- assignment : i really liked how most of the asisgnments are released at the beginning of the semester. so you can work ahead. however, you need to purchase a Pearson online e-textbook for approx $110, and 51% of the grade is based on solving stuff on this e-textbook (you can finish it off in one weekend. takes only several hours of effort). 12% is blackboard forum discussion participation. and the rest (37%) is "term project" which is just writing reports and creating powerpoint slides, which shouldnt take more than 10 hours. so overall, this class is less than some of the other 3-credit class.
- instructor : jon forsyth -
[Linux/Unix Operating System]
- it was a bit of hassle to go thru setting up specific configuration of vpn, mfa (multi-factor authentication), temp unix account on uml server, etc. otherwise this class is a piece of cake.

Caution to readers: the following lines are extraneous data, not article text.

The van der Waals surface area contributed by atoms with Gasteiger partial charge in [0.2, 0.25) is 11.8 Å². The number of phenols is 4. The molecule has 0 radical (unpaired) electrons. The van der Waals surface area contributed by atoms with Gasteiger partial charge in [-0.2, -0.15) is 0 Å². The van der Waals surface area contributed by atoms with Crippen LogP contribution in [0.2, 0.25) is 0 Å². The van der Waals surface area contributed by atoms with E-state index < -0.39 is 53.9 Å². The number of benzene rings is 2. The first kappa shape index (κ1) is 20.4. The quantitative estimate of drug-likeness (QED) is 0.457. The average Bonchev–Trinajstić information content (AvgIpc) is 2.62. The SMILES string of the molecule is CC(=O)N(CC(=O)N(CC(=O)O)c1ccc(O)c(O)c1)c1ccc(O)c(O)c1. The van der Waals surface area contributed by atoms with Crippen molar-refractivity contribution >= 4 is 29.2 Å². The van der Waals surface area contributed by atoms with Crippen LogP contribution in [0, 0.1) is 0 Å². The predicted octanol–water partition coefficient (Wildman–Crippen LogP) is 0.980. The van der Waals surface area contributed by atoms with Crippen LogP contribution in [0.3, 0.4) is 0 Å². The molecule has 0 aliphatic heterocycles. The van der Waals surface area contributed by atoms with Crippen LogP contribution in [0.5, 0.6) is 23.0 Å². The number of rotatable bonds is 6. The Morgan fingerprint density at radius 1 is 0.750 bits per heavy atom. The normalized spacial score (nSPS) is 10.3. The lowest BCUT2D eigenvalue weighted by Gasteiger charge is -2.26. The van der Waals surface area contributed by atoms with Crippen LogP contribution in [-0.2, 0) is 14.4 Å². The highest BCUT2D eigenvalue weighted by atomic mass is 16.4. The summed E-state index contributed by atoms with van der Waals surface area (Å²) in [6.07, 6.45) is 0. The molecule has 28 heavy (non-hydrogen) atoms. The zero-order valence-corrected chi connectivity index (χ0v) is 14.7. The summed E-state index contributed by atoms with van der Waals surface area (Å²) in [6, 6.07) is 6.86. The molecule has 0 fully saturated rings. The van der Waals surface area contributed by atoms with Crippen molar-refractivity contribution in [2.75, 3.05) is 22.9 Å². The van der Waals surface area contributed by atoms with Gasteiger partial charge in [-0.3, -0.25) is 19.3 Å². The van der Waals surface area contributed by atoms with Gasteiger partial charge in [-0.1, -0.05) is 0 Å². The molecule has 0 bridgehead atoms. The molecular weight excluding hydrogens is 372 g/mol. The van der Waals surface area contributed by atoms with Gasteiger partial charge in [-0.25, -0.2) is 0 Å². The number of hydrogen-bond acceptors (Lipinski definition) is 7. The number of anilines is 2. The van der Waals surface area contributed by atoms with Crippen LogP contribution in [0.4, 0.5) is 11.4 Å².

- assignment : 8 weekly quizzes (25% total), midterm (35%), final (40%)
- instructor : fred vegliante -
- unlike other classes, they dont go crazy on code style enforcement, just a very reasonable basic set of guidelines. i liked it. this class expects you to know C well, and jumps right into the nitty gritty of C++, which is good.
- assignment : 5 assignments (12% each), 1 project (20%), final exam (20%)
- instructor : yelena rykalova - among the profs at uml, according to ratemyprofessor.com, she has the worst reviews of all. but luckily, for this class, she was just running the class created by someone else. so she was just there to grade assignments and exams which somebody else created. so i didnt see any problem.
- a decent programming course. i dont say that lightly. lots of nice coding assignments. coding takes less than half of the time you spend on assignment. the rest of the time is referring to the mammoth spec doc about where to insert page break and blank page and what kind of test case and documentation and annotation in what format, etc etc. so you end up submitting 20+ pages of PDF every week in which probably only 7 pages are code.